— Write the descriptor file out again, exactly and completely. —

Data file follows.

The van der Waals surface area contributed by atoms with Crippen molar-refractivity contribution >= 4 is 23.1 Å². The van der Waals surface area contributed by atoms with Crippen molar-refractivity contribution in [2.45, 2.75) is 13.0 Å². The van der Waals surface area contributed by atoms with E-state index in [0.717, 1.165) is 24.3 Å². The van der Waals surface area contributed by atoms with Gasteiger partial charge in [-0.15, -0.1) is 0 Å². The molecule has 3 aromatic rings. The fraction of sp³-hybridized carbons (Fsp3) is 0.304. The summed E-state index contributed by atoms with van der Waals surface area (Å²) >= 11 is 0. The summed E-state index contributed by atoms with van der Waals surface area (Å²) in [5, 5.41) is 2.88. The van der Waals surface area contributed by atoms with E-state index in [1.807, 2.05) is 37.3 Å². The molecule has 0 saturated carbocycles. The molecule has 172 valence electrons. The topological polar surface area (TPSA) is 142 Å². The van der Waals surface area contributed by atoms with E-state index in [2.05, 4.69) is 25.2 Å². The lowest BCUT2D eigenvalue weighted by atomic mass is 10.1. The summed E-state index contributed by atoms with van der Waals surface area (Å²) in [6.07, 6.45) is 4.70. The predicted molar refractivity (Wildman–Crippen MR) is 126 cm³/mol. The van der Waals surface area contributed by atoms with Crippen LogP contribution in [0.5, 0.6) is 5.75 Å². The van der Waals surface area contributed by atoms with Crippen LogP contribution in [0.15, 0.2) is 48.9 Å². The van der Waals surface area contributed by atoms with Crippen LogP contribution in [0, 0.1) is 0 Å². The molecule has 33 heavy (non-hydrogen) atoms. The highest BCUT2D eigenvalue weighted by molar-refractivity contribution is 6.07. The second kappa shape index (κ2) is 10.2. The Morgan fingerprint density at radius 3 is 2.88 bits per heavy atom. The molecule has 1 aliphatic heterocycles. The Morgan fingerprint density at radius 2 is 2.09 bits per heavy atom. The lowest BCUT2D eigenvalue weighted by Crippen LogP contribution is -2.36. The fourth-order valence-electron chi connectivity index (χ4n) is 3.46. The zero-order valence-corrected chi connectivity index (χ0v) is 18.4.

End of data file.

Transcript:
The van der Waals surface area contributed by atoms with Crippen molar-refractivity contribution >= 4 is 23.1 Å². The van der Waals surface area contributed by atoms with Crippen molar-refractivity contribution in [2.45, 2.75) is 13.0 Å². The van der Waals surface area contributed by atoms with E-state index in [0.717, 1.165) is 24.3 Å². The van der Waals surface area contributed by atoms with Gasteiger partial charge in [-0.15, -0.1) is 0 Å². The molecule has 3 aromatic rings. The fraction of sp³-hybridized carbons (Fsp3) is 0.304. The summed E-state index contributed by atoms with van der Waals surface area (Å²) >= 11 is 0. The summed E-state index contributed by atoms with van der Waals surface area (Å²) in [5, 5.41) is 2.88. The van der Waals surface area contributed by atoms with E-state index in [1.807, 2.05) is 37.3 Å². The molecule has 0 saturated carbocycles. The molecule has 172 valence electrons. The topological polar surface area (TPSA) is 142 Å². The van der Waals surface area contributed by atoms with E-state index in [2.05, 4.69) is 25.2 Å². The lowest BCUT2D eigenvalue weighted by atomic mass is 10.1. The summed E-state index contributed by atoms with van der Waals surface area (Å²) in [6.07, 6.45) is 4.70. The predicted molar refractivity (Wildman–Crippen MR) is 126 cm³/mol. The van der Waals surface area contributed by atoms with Crippen LogP contribution in [0.5, 0.6) is 5.75 Å². The van der Waals surface area contributed by atoms with Crippen LogP contribution in [0.15, 0.2) is 48.9 Å². The van der Waals surface area contributed by atoms with Crippen LogP contribution in [0, 0.1) is 0 Å². The molecule has 33 heavy (non-hydrogen) atoms. The highest BCUT2D eigenvalue weighted by molar-refractivity contribution is 6.07. The second kappa shape index (κ2) is 10.2. The Morgan fingerprint density at radius 3 is 2.88 bits per heavy atom. The molecule has 1 aliphatic heterocycles. The Morgan fingerprint density at radius 2 is 2.09 bits per heavy atom. The lowest BCUT2D eigenvalue weighted by Crippen LogP contribution is -2.36. The fourth-order valence-electron chi connectivity index (χ4n) is 3.46. The zero-order valence-corrected chi connectivity index (χ0v) is 18.4.